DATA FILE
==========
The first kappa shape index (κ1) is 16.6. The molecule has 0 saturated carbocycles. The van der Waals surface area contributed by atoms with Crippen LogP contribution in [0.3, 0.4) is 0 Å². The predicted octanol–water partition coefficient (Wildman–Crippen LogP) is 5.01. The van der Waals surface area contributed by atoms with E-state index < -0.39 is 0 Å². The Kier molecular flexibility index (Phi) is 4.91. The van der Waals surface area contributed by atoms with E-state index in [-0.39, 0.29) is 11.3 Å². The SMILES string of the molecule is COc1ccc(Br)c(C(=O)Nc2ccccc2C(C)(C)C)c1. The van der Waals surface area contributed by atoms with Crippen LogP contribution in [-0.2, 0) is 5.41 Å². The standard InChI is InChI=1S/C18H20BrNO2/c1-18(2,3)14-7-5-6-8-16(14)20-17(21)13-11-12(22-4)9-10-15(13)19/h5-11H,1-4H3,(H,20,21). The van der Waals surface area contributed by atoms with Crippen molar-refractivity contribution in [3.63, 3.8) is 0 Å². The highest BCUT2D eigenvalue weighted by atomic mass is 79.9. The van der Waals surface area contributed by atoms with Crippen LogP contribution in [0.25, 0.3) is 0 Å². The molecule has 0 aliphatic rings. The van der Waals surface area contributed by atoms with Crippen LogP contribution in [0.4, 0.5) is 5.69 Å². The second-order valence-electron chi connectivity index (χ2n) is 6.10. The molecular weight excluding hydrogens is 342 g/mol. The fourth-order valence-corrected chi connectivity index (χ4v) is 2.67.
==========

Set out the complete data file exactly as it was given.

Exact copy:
The first kappa shape index (κ1) is 16.6. The molecule has 0 saturated carbocycles. The van der Waals surface area contributed by atoms with Crippen LogP contribution in [0.3, 0.4) is 0 Å². The predicted octanol–water partition coefficient (Wildman–Crippen LogP) is 5.01. The van der Waals surface area contributed by atoms with E-state index < -0.39 is 0 Å². The Kier molecular flexibility index (Phi) is 4.91. The van der Waals surface area contributed by atoms with E-state index in [-0.39, 0.29) is 11.3 Å². The SMILES string of the molecule is COc1ccc(Br)c(C(=O)Nc2ccccc2C(C)(C)C)c1. The van der Waals surface area contributed by atoms with Crippen LogP contribution in [-0.2, 0) is 5.41 Å². The standard InChI is InChI=1S/C18H20BrNO2/c1-18(2,3)14-7-5-6-8-16(14)20-17(21)13-11-12(22-4)9-10-15(13)19/h5-11H,1-4H3,(H,20,21). The van der Waals surface area contributed by atoms with Crippen molar-refractivity contribution in [3.63, 3.8) is 0 Å². The highest BCUT2D eigenvalue weighted by atomic mass is 79.9. The van der Waals surface area contributed by atoms with Crippen LogP contribution in [0.25, 0.3) is 0 Å². The molecule has 0 aliphatic rings. The van der Waals surface area contributed by atoms with Crippen LogP contribution in [0.4, 0.5) is 5.69 Å². The second-order valence-electron chi connectivity index (χ2n) is 6.10. The molecular weight excluding hydrogens is 342 g/mol. The fourth-order valence-corrected chi connectivity index (χ4v) is 2.67.